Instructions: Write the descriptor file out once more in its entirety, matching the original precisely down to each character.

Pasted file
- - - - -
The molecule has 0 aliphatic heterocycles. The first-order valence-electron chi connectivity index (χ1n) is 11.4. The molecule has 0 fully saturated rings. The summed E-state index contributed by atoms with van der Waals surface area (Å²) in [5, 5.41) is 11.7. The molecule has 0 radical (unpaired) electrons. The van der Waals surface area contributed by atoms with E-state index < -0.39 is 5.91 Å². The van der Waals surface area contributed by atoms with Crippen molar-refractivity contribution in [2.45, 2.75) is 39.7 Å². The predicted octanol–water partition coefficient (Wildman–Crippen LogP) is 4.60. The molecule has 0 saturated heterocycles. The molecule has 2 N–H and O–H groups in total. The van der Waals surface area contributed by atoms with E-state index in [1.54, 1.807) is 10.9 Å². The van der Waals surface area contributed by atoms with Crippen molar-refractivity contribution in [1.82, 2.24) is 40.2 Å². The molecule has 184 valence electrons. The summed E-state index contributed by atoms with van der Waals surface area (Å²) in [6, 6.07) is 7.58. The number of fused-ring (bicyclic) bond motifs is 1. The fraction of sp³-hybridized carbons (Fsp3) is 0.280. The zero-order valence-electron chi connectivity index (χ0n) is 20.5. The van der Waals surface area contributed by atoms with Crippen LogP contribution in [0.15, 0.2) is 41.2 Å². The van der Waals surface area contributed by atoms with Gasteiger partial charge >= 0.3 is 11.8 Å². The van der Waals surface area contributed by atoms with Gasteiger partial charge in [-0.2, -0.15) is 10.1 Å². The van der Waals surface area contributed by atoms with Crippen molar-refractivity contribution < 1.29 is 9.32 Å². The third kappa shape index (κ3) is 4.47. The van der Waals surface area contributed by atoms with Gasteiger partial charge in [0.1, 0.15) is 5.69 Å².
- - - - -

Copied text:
The molecule has 0 aliphatic heterocycles. The first-order valence-electron chi connectivity index (χ1n) is 11.4. The molecule has 0 fully saturated rings. The summed E-state index contributed by atoms with van der Waals surface area (Å²) in [5, 5.41) is 11.7. The molecule has 0 radical (unpaired) electrons. The van der Waals surface area contributed by atoms with E-state index < -0.39 is 5.91 Å². The van der Waals surface area contributed by atoms with Crippen molar-refractivity contribution in [2.45, 2.75) is 39.7 Å². The predicted octanol–water partition coefficient (Wildman–Crippen LogP) is 4.60. The molecule has 0 saturated heterocycles. The molecule has 2 N–H and O–H groups in total. The van der Waals surface area contributed by atoms with E-state index in [1.54, 1.807) is 10.9 Å². The van der Waals surface area contributed by atoms with Crippen molar-refractivity contribution in [1.82, 2.24) is 40.2 Å². The molecule has 184 valence electrons. The summed E-state index contributed by atoms with van der Waals surface area (Å²) in [6, 6.07) is 7.58. The number of fused-ring (bicyclic) bond motifs is 1. The fraction of sp³-hybridized carbons (Fsp3) is 0.280. The zero-order valence-electron chi connectivity index (χ0n) is 20.5. The van der Waals surface area contributed by atoms with Crippen LogP contribution in [0.15, 0.2) is 41.2 Å². The van der Waals surface area contributed by atoms with Gasteiger partial charge >= 0.3 is 11.8 Å². The van der Waals surface area contributed by atoms with Gasteiger partial charge in [-0.2, -0.15) is 10.1 Å². The van der Waals surface area contributed by atoms with Crippen molar-refractivity contribution < 1.29 is 9.32 Å². The third kappa shape index (κ3) is 4.47. The van der Waals surface area contributed by atoms with Gasteiger partial charge in [0.1, 0.15) is 5.69 Å².